“It’s obviously a league where we ask guys to perform right away, and whether they’re drafted or undrafted, the pressure to play is right now.

 Back when I played, it was more, ‘Let’s develop these players, and you’ve got time,’ where now it’s, ‘Okay, what-have-you-done-for-me-lately mentality,’ and we expect a lot from these young players.
 And it’s probably an injustice on our part,” Pederson said.

“Maybe we need to take a step back as coaches and say, ‘Hey, look, let’s keep developing these guys, let’s keep working and let’s try to figure out ways to use them, number one, and help them be successful on the football field, much like our young quarterback — how can we help him, how can I help him be successful?’ Yeah, there is a fine line. We ask them to do a lot early, but we also know that in the long run, if there is success there, then that benefits not only them but the team down the road.”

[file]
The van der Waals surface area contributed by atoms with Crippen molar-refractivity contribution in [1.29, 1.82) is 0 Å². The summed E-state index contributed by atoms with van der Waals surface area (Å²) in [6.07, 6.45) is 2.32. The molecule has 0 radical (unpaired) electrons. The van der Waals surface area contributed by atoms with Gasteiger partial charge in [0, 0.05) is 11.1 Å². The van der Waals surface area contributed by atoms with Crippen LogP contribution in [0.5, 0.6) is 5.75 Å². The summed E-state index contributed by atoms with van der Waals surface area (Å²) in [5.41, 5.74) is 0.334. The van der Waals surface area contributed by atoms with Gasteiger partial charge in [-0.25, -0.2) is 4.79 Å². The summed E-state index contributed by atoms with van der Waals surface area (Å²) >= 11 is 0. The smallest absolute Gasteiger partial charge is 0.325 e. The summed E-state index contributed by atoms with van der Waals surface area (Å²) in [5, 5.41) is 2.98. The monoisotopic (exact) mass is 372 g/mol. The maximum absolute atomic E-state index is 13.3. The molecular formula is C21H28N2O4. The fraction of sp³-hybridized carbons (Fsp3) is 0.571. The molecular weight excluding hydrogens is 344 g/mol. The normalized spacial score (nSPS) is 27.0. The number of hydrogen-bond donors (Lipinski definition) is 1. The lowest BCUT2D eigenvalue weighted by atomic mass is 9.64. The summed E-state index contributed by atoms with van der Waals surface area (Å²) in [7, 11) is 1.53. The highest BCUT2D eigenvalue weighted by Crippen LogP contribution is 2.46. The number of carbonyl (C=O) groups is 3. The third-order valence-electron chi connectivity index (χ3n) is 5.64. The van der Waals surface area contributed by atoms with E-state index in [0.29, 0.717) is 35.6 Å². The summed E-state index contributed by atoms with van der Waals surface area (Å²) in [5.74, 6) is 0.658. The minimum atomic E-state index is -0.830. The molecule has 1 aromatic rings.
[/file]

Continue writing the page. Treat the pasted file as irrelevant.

The Eagles signed Paul Turner from the practice squad and released cornerback Aaron Grymes.

Wide receiver Nelson Agholor struggled mightily against the Seattle Seahawks and admitted to mental mistakes.

Eight things we learned from the 26-15 loss to the Seahawks.


The Eagles should stay patient with the young Nelson Agholor, opines Bob Brookover of the Inquirer.

Benchings, of course, occur all the time in every sport. Former Eagles quarterback Donovan McNabb was famously benched in the middle of a Week 12 game at Baltimore in 2008 and rebounded to take the Eagles to their fifth NFC championship game in eight years. McNabb, of course, had displayed oodles of talent before that moment and he played with a boulder on his shoulder the remainder of that season.